At the end of 2013, the federal government announced that PROCAMPO would be restructured and would change its name to PROAGRO Productivo. With this, the operating rules, the aid granted, the means of operation, etc., would change. In short, the program as such disappeared (El Financiero, 2014).

In this study, a series of data are analyzed allowing to conclude that there had been farmer-state relations and that this specific relation derived from PROCAMPO created certain social, economic, and political characteristics that are worthwhile to define.


If the Mexican State intervenes in rural areas in a correct manner by means of PROCAMPO, it then generates development. The methodology to follow in order to prove this hypothesis is through the analysis of objectives, results, components and its primary changes. We should then be able to know if PROCAMPO made this aid accessible to low income producers that could not benefit from the price guarantee policy.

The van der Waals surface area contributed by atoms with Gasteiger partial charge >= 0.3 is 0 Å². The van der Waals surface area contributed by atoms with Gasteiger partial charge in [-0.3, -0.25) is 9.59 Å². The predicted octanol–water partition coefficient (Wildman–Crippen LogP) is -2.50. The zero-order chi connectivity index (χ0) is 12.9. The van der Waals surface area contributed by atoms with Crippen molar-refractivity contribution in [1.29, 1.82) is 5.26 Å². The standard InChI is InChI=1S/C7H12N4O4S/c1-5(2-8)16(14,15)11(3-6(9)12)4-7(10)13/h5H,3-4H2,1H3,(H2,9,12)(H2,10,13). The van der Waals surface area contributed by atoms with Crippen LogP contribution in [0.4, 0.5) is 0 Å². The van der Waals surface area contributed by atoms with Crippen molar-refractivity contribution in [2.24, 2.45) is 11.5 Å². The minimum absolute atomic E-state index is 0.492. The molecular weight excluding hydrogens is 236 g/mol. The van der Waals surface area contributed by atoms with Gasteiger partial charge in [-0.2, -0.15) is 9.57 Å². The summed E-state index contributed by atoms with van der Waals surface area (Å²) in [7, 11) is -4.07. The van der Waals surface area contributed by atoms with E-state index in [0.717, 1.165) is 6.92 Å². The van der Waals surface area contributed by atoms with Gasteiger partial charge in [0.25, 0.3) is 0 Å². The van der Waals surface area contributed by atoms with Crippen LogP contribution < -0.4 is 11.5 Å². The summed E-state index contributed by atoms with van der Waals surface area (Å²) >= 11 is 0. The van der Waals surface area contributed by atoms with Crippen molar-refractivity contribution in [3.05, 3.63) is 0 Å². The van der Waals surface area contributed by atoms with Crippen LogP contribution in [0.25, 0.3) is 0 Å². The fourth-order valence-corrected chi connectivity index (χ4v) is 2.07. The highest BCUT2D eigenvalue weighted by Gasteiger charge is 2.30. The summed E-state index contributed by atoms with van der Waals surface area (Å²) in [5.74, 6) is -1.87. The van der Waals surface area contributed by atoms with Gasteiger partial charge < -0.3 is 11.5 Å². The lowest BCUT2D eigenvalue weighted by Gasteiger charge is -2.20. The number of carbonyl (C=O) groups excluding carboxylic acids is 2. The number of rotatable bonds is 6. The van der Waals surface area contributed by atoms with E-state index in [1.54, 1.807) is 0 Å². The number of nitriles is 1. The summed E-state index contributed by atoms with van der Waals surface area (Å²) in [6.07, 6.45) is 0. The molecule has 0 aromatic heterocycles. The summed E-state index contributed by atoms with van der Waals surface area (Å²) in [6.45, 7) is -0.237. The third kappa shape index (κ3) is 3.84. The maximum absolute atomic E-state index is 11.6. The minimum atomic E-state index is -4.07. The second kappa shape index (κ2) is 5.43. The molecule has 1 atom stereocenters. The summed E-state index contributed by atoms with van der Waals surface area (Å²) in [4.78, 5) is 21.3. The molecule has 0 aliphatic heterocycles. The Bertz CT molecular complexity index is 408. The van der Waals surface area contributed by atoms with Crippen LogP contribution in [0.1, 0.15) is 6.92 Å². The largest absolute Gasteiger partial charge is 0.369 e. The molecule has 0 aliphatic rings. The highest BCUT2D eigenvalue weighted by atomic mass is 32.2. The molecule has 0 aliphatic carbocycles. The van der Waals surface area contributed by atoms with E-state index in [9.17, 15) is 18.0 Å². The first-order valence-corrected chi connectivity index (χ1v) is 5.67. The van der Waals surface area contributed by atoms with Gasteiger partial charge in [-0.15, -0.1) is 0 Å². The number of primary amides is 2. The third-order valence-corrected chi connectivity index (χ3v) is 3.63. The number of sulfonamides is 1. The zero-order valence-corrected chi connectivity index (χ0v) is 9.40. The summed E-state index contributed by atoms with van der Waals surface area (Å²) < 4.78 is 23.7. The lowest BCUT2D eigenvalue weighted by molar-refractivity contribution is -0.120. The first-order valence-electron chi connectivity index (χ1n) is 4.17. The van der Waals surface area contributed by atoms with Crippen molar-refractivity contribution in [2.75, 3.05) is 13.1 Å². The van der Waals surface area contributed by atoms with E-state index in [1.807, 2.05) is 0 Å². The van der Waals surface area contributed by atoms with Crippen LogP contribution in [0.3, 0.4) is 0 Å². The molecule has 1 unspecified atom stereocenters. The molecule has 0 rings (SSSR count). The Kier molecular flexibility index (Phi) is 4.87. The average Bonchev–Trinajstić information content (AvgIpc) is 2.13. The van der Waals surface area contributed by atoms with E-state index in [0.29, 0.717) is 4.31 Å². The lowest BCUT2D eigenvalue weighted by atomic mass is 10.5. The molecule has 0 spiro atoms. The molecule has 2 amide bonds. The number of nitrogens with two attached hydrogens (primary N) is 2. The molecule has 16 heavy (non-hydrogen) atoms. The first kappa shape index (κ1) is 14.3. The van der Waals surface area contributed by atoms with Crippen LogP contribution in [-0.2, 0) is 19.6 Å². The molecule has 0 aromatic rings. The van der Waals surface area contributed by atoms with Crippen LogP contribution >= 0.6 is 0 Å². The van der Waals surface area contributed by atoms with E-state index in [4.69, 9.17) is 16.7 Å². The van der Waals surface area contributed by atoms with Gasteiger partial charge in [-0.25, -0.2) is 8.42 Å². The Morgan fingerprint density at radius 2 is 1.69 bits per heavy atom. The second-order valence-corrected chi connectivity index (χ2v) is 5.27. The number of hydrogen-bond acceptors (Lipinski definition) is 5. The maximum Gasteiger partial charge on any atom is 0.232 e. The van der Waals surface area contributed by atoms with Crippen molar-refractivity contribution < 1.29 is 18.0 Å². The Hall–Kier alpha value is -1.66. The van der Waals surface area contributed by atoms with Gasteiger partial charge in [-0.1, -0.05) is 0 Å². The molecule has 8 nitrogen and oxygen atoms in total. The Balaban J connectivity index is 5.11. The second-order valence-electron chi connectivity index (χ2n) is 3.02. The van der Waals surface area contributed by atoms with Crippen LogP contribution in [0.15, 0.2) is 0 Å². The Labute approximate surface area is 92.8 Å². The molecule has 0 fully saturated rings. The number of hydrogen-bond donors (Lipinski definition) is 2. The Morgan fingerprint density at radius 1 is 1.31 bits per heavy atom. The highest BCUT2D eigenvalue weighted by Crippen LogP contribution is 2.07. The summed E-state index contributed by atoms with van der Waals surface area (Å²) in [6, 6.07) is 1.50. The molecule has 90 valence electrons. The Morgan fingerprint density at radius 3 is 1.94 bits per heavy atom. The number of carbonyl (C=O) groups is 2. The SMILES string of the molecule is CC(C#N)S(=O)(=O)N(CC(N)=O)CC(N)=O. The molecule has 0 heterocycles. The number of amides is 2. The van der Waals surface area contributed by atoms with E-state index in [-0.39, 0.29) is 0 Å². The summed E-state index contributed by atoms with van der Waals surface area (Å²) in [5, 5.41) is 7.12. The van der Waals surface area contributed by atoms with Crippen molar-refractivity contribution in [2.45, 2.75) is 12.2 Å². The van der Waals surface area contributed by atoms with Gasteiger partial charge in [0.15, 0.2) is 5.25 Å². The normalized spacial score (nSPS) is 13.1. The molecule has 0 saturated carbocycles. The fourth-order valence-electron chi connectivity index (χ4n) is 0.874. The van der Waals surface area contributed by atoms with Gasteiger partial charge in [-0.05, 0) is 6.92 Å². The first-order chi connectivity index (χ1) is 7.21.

With this analysis we can visualize the results and compare them to the initial hypothesis and objectives; this comparison allows us to make a 20-year evaluation of the public policy from a case study point of view. The INEGI considers the central region to be comprised of the states of Morelos, Tlaxcala, Puebla, Hidalgo, and Querétaro, and in addition this study includes the Distrito Federal and Estado de México due to these being entities of great importance in the center of the country. In the states of Hidalgo, Morelos, Puebla, Querétaro, Tlaxcala, Estado de México and Distrito Federal, there is much diversity in the economic, political, social and environmental factors. In Table 1, a summary of a few of the states’ characteristics can be found: